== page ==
Thursday, 15 June 2017

The Nightly Travellers

"We had followed them into the valley, and found there an obstacle course of sorts, made of Areal thresholds. Apparently they train to leave, make, and enter them as a sport - it's no wonder we were never able to catch them."
— Rastann, guard
There are orders aside the speakers that look for wisdom and truth. The Nightly Travellers believe it can be found in the Area, and live almost exclusively there. As the nature of the Area makes reconnaissance nearly impossible, nobody knows what they are doing there, where they camp or live, and where they will come out. Also, since paths are shorter in the Area, they can travel vast distances very quickly, and have thus always eluded capture.
"I will take your daughter with me. She shall learn to weave, spin, and dye the mountainsides and shallow seas."
— Night Traveller Hmakinga
The Nightly Travellers are not the friendly helpers they claim they are. They steal children, to raise them in the Area. People staying within the Area for long often become strange and incomprehensible, and nobody knows what this upbringing does to the children.
When Nightly Travellers leave the Area, they create astonishing, intricate Areal relics of strange effects, and rulers become worried when they are sighted.


Artists' notes
There are a whole lot of other, friendlier orders with altruistic goals, but describing the freakish, strange orders with intransparent agendas is fun. The others will get their time as well, of course. Meeting a Nightly Traveller is like the opening scene of an urban fantasy novel, when you see a modern mage do something incredible with casual ease.

Monday, 5 June 2017

Ghabnah and Turachgekhan

The speakers have entirely opposite (but to the voiceless, indistinguishable) plans how to achieve understanding of the world. Wizards believe that the world will make sense only as a whole, while mages seek to understand each detail first, then assemble them all. Both ways have been codified early in history by the greatest thinkers of their time, who are today's idols of their respective beliefs, Ghabnah and Turachgekhan.

Ghabnah, who is thought to have been a beja mage, wrote the first magical tome collecting the spells strung together from the words of power. This First Book of Magic, or Ghabnah's Book, also contains the principles mages should follow. It is constantly being revised and modernized, and there are different interpretations of her thoughts.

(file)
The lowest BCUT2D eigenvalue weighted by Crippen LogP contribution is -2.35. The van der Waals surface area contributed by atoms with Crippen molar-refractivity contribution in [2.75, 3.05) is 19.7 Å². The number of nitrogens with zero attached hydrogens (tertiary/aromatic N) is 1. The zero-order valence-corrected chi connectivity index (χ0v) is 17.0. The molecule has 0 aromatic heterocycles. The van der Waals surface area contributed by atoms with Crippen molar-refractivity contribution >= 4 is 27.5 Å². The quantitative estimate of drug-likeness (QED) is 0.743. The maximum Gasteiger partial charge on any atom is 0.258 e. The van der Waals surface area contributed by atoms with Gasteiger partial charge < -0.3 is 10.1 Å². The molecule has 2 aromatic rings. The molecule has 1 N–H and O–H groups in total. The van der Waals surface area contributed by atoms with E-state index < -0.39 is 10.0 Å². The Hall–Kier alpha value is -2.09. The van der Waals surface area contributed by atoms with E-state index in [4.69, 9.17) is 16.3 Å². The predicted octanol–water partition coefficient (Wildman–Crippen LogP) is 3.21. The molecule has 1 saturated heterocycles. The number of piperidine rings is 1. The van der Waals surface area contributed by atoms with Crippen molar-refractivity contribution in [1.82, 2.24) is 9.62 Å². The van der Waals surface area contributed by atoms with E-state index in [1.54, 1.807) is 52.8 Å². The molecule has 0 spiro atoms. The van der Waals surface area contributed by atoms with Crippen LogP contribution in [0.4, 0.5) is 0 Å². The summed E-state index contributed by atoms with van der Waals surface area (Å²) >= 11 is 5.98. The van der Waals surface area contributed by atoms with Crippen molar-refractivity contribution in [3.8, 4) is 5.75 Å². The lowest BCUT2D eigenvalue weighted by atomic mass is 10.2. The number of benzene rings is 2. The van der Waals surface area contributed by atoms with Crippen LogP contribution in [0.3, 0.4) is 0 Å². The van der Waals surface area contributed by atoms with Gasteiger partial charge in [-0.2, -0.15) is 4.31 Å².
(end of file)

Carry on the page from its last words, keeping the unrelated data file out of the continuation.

"Look at any one thing and find that it is made of parts. Learn their workings - learn every thing's workings, and you may finally understand the world's workings as well."
— Ghabnah

Wizards follow the teachings of Turachgekhan, a rhu'khach sage, who said that the world is wondrous and whole, and can be only understood if one dares to broaden one's mind to encompass it. Today, wizards are acknowledged as skilled holistic thinkers. Each spell is invented at the time it is cast and has widespread effects.

"Look at how marvelous the world is intertwined, and everything inseparable from everything else. We know the Great Spirit is at the foundation of it all, but we only know this, we do not grasp it - and when we finally do, I believe it will be most grand."
— Turachgekhan

Neither Ghabnah nor Turachgekhan said anything about hating on the other half of the human supernaturals. Some very optimistic philosophers even believe in unification of both schools. The fact however remains that in six millenia, no-one has learned both the way of the mages and wizards.


Artists' notes
There had to be idols among the speakers, and the most important idols would of course be the founders of their way of life. There's much to say about speakers, spells, and the philosophies. It's sometimes thought that maybe spells are "poisonous", because it's only after casting their first spell that speakers are set in one way.